I was doing freelance work for a company for over four years, and then out of the blue they dropped me. I didn’t find out until after the fact, at which time, I inquired why this was done. They apologized for dropping the ball and were complimentary and appreciative of my work, but said they didn’t need my services because they were moving in a different direction, not because of my fees. Initially, I was very upset but eventually got over it. Now it seems that even though they made some significant changes to their platform, their new direction didn’t require termination of my services. I’m also aware that I wasn’t replaced. I can’t understand why they let me go and fed me that bull. I want them to know that I know they weren’t honest with me. I don’t expect to get the business back, but I don’t want them to think they got away with it. Your thoughts?
-Don’t lie to me
Dear Don’t lie to me:
Although I sympathize with you and do not condone the company’s lack of proper notification, I cannot support you re-contacting them. Regrettably, the company was neither forthcoming nor transparent concerning your dismissal, but you do not want to risk burning this bridge.
I’m struggling with my boss’s insecurities and inability to give me credit for my work. She had me stand in for her at some major negotiation meetings. Afterwards, I briefed her and then she briefed her boss, the general manager, and those managers equal to her, so it looked like she conducted the successful negotiations. When I subtly asked her if the GM knew I attended the meetings, she smirked, “Oh, it didn’t come up.” She plays dumb when it’s to her disadvantage. Talking to her about this would do NO good; only make her feel more threatened by me. I don’t need or expect her to appreciate my work; I just want acknowledgement and credit for it. Any suggestions?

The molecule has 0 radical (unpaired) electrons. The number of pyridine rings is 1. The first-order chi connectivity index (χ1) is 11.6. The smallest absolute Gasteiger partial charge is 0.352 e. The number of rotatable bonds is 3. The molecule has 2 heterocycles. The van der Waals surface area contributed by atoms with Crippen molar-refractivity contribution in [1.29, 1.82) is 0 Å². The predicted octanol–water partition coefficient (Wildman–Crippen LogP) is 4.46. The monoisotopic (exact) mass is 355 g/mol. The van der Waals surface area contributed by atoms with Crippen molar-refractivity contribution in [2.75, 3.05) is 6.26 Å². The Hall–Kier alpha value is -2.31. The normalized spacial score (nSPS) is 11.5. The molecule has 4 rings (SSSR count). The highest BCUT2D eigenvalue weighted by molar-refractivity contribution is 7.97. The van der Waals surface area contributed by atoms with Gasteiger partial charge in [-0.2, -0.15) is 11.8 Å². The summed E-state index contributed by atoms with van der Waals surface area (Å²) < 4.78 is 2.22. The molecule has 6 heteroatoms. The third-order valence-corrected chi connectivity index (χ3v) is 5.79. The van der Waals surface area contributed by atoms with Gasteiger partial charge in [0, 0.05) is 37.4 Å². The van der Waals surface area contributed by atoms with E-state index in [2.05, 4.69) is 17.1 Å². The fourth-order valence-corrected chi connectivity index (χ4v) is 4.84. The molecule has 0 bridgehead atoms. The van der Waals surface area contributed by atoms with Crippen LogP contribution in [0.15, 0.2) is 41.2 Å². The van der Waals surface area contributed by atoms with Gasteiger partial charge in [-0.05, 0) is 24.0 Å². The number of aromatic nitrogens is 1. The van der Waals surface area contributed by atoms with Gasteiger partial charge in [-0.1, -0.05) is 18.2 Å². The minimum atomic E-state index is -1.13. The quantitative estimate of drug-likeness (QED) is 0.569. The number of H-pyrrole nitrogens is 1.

-Want deserved credit
Dear Want deserved credit:
You know the nuances of your situation better than anyone. From my perspective, you have two options. Ideally, the first option would be to follow-up your briefing with an email addressed to your boss, copying the GM and whoever else should be in the know, which documents your efforts at those negotiations. If you believe such a communication would be detrimental to your career, your second option would be to continue to do your work well and hopefully, the necessary parties will become aware of it sooner than later.
I’ve been a state employee for over 12 years. I’m a mid-level supervisor, so I understand and adhere to the chain of command. Recently, one of our “directors” advised a group of us, which included my boss, that she had an open door policy and welcomed visits from us. I took her at her word and paid her a visit. Big mistake on my part even though I didn’t say anything I wouldn’t tell my boss. She was civil during the meeting, but right after it, my boss called me and said she called him wanting to know why I came to see her. He handled it by telling me to never go to her again. I feel like I messed up with both of them.
-Open door policy is farce
Dear Open door policy is farce:
Sadly, it appears that the director’s open door policy announcement was a hollow offer. Just as disappointing was your boss’s silence when he was contacted by her. You, however, did nothing wrong. That said, honor your boss’s request and if it is appropriate and not too late, emphasize to him the insignificance of your visit with the director.
© 2009 Rozanne R. Worrell